Sean Corp, Content Strategist
Zoom continues to become more ingrained in our everyday working lives as more people opt for the convenience and connectivity the video meeting app provides in their work and family lives.
While Zoom brings teams and families closer together, it is important to consider that barriers prevent the use or full immersion within Zoom for many people. For those with vision or hearing impairments, Zoom is not immediately the most convenient solution to being unable to meet in person.
There are things you can do, however, to help account for and accommodate accessibility needs for those who might attend your Zoom meetings and events. The Center for Academic Innovation at the University of Michigan has designed a new Zoom Accessibility Checklist highlighting key issues and pointing to important steps you can take and U-M resources available to help accommodate users.
Learn More | Zoom Accessibility Checklist
While the guide is written with the U-M audience in mind, many universities and other educational institutions have similar resources available, or you can explore third-party options.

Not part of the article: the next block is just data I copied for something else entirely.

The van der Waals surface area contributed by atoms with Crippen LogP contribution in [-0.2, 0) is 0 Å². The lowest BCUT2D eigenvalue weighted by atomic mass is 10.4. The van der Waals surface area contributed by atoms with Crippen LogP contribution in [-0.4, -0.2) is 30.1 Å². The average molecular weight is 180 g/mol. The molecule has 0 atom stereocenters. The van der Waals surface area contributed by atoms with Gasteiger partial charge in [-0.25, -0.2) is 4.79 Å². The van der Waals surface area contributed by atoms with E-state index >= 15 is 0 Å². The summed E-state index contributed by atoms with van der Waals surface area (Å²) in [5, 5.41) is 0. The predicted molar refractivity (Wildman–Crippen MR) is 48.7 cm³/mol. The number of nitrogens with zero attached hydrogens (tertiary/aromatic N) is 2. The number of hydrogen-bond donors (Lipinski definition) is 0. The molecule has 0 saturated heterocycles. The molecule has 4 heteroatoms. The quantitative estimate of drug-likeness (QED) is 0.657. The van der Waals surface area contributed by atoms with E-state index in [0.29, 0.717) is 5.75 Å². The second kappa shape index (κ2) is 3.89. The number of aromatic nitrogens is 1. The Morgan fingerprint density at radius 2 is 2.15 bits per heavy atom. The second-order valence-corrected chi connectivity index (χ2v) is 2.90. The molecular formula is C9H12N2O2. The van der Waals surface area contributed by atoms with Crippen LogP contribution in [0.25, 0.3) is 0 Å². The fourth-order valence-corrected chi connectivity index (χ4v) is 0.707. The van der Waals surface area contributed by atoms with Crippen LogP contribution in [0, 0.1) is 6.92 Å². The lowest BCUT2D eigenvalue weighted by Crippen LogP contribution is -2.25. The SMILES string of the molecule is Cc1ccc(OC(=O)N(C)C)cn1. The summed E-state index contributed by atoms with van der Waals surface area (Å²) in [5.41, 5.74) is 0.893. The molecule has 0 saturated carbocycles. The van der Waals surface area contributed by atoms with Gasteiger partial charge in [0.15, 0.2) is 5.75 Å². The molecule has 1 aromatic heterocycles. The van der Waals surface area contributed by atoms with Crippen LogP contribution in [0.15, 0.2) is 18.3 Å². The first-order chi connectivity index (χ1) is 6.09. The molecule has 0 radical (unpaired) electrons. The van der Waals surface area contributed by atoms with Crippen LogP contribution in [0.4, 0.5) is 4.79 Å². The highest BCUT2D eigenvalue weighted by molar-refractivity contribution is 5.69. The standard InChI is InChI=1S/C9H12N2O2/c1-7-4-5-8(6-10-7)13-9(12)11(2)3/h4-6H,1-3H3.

The checklist goes over what you need to know before, during, and after your Zoom session covering logistics, technology, materials, and presentation considerations. This includes simple, often overlooked steps, including ensuring there is a way for potential attendees to request accommodations if they need them, transcription needs, and making presentations and shared materials screen-reader friendly and keyboard accessible.
Zoom is also increasingly adding accessibility options within its platform, and the checklist covers Zoom Live Transcription and Zoom annotation tools.
Resources Created by U-M Accessibility Group
While the checklist provides a general overview for making Zoom meetings more accessible, for more detailed information, you can consult the following University of Michigan resources:
Resources for accessible meetings and events
- Accessible meetings & presentations (thorough overview of accessible online meetings for both meeting hosts and participants)
- Remote events (includes considerations for large-scale online meetings or conferences)
- Ten tips for inclusive meetings (not specific to remote meetings, but provides advice for planning accessible meetings)
Resources for using video conferencing tools
- Videoconferencing and digital accessibility at the University of Michigan (explains common accessibility terminology)
- Zoom accessibility (specifically for Zoom)
Resources for students and faculty with disabilities
- Remote learning for students and faculty with disabilities (specifically regarding participation and seeking accommodations)
- Accessibility for students (resource to provide students when they ask for additional accessibility information)